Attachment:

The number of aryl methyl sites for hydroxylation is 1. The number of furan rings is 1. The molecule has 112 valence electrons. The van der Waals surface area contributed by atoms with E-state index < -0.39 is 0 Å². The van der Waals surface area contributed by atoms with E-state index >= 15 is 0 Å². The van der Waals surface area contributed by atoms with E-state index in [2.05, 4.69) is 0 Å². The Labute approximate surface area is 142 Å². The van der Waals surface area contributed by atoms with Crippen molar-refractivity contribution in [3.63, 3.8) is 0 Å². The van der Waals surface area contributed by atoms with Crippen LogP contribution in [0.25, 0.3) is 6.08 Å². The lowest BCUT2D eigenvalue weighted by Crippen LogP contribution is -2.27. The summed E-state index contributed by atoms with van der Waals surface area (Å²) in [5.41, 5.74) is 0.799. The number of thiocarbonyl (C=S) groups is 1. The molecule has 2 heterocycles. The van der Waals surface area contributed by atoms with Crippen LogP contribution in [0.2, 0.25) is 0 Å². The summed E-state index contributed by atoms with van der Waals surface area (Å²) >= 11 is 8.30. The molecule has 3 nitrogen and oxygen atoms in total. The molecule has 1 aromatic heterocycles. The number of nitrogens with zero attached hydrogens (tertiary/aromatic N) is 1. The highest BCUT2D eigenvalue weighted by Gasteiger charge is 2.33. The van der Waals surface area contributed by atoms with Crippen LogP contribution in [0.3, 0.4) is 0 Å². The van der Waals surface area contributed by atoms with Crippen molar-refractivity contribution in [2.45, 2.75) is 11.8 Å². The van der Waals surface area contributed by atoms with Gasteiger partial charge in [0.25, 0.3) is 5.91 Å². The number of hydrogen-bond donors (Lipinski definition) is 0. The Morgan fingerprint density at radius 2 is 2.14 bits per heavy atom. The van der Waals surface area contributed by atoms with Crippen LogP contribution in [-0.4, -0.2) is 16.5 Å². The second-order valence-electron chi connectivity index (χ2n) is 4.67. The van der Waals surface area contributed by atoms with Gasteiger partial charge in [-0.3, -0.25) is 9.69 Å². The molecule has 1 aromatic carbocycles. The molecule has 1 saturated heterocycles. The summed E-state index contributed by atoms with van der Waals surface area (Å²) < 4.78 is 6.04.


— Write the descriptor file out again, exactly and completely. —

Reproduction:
The number of aryl methyl sites for hydroxylation is 1. The number of furan rings is 1. The molecule has 112 valence electrons. The van der Waals surface area contributed by atoms with E-state index < -0.39 is 0 Å². The van der Waals surface area contributed by atoms with E-state index >= 15 is 0 Å². The van der Waals surface area contributed by atoms with E-state index in [2.05, 4.69) is 0 Å². The Labute approximate surface area is 142 Å². The van der Waals surface area contributed by atoms with Crippen molar-refractivity contribution in [3.63, 3.8) is 0 Å². The van der Waals surface area contributed by atoms with Crippen LogP contribution in [0.25, 0.3) is 6.08 Å². The lowest BCUT2D eigenvalue weighted by Crippen LogP contribution is -2.27. The summed E-state index contributed by atoms with van der Waals surface area (Å²) in [5.41, 5.74) is 0.799. The number of thiocarbonyl (C=S) groups is 1. The molecule has 2 heterocycles. The van der Waals surface area contributed by atoms with Crippen LogP contribution in [0.2, 0.25) is 0 Å². The summed E-state index contributed by atoms with van der Waals surface area (Å²) >= 11 is 8.30. The molecule has 3 nitrogen and oxygen atoms in total. The molecule has 1 aromatic heterocycles. The number of nitrogens with zero attached hydrogens (tertiary/aromatic N) is 1. The highest BCUT2D eigenvalue weighted by Gasteiger charge is 2.33. The van der Waals surface area contributed by atoms with Crippen LogP contribution in [0.3, 0.4) is 0 Å². The van der Waals surface area contributed by atoms with Crippen molar-refractivity contribution in [2.45, 2.75) is 11.8 Å². The van der Waals surface area contributed by atoms with Gasteiger partial charge in [0.25, 0.3) is 5.91 Å². The number of hydrogen-bond donors (Lipinski definition) is 0. The Morgan fingerprint density at radius 2 is 2.14 bits per heavy atom. The van der Waals surface area contributed by atoms with Crippen LogP contribution in [-0.4, -0.2) is 16.5 Å². The second-order valence-electron chi connectivity index (χ2n) is 4.67. The van der Waals surface area contributed by atoms with Gasteiger partial charge in [-0.3, -0.25) is 9.69 Å². The molecule has 1 aromatic carbocycles. The molecule has 1 saturated heterocycles. The summed E-state index contributed by atoms with van der Waals surface area (Å²) < 4.78 is 6.04.